Asymmetric Payoff

Asymmetric Payoff

A situation in which the settlement valuation on a security changes in a way other than a linear increase or decrease. Options are common instruments with asymmetric payoff. Forwards, on the other hand, generally have symmetric payoff.
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The combined effect of both of "uncertainty" and "managerial flexibility" may generate an asymmetric payoff condition called "contingent claim" where the project's revenue drastically shift and the fact one of the most popular capital budgeting theories, the NPV (Net Present Value) analysis, is limited to assess the value change caused by these asymmetric payoffs makes people seek alternations to resolve this issue.
This theory is based on the assumption that the stock price follows an uncertain diffusion process of a log-normal distribution called a 'Geometric Brownian Motio' proven to appropriately model the price of an asymmetric payoff of financial securities (Luenberger, 1998).
Firstly, the MRG agreement can be considered to be formulated as a repeatedly exercisable put option based on the asymmetric payoff condition in Equation (7).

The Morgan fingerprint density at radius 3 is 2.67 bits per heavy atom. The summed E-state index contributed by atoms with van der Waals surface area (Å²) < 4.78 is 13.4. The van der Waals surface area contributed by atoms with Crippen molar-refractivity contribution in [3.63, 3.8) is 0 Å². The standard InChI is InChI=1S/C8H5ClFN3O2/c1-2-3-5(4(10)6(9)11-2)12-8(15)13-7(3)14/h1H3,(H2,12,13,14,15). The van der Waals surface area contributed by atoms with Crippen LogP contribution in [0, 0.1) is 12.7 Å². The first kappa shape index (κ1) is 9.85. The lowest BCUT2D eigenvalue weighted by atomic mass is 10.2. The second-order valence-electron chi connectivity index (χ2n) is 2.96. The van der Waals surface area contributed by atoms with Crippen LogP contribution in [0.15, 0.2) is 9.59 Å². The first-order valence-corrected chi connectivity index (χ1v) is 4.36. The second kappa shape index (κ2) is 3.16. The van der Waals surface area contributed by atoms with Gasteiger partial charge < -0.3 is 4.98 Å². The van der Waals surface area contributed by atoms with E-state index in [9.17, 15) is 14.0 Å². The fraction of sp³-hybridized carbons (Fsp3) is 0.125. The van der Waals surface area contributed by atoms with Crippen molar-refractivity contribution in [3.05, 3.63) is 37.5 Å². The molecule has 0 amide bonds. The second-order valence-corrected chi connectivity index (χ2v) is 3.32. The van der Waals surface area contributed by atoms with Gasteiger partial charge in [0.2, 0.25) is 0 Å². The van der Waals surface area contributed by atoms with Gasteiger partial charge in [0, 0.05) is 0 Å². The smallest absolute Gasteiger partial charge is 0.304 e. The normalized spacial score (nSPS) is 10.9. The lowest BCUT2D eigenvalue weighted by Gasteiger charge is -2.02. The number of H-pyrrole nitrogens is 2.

It is worth reemphasizing that our definition of asymmetry does not correspond precisely with skewness, or any particular group of moments of the asymmetric payoff distribution.
Such a contract would, of course, have a highly asymmetric payoff distribution.
Investors in the firm's debt have an asymmetric payoff with respect to net assets.
Under this contracting explanation, conservative accounting is a means of addressing moral hazard caused by parties to the firm having asymmetric information, asymmetric payoffs, limited horizons, and limited liability.
These asymmetric payoff effects can be accentuated by shifts in parameters that do not alter the Nash predictions.
With regard to the contracting explanation, accounting conservatism reduces moral hazard problems caused by contracting parties with asymmetric information, asymmetric payoffs, limited horizons, and limited liability.
The major novelty of our article is to study by means of a laboratory experiment the impact of cheap talk communication and the emergence of turn taking in a symmetric two-player two-stage coordination game with asymmetric payoffs.
To reproduce this type of strategic situation, in the first stage of our finitely repeated two-stage coordination game with asymmetric payoffs, two players have to choose independently and simultaneously between two options, knowing that their decisions will determine the options that will be available in the second stage and thereby the attainable payoffs.
futures, forwards, swaps), where gains or losses accrue in magnitudes consistent with price changes in either direction, or those with asymmetric payoffs (e.
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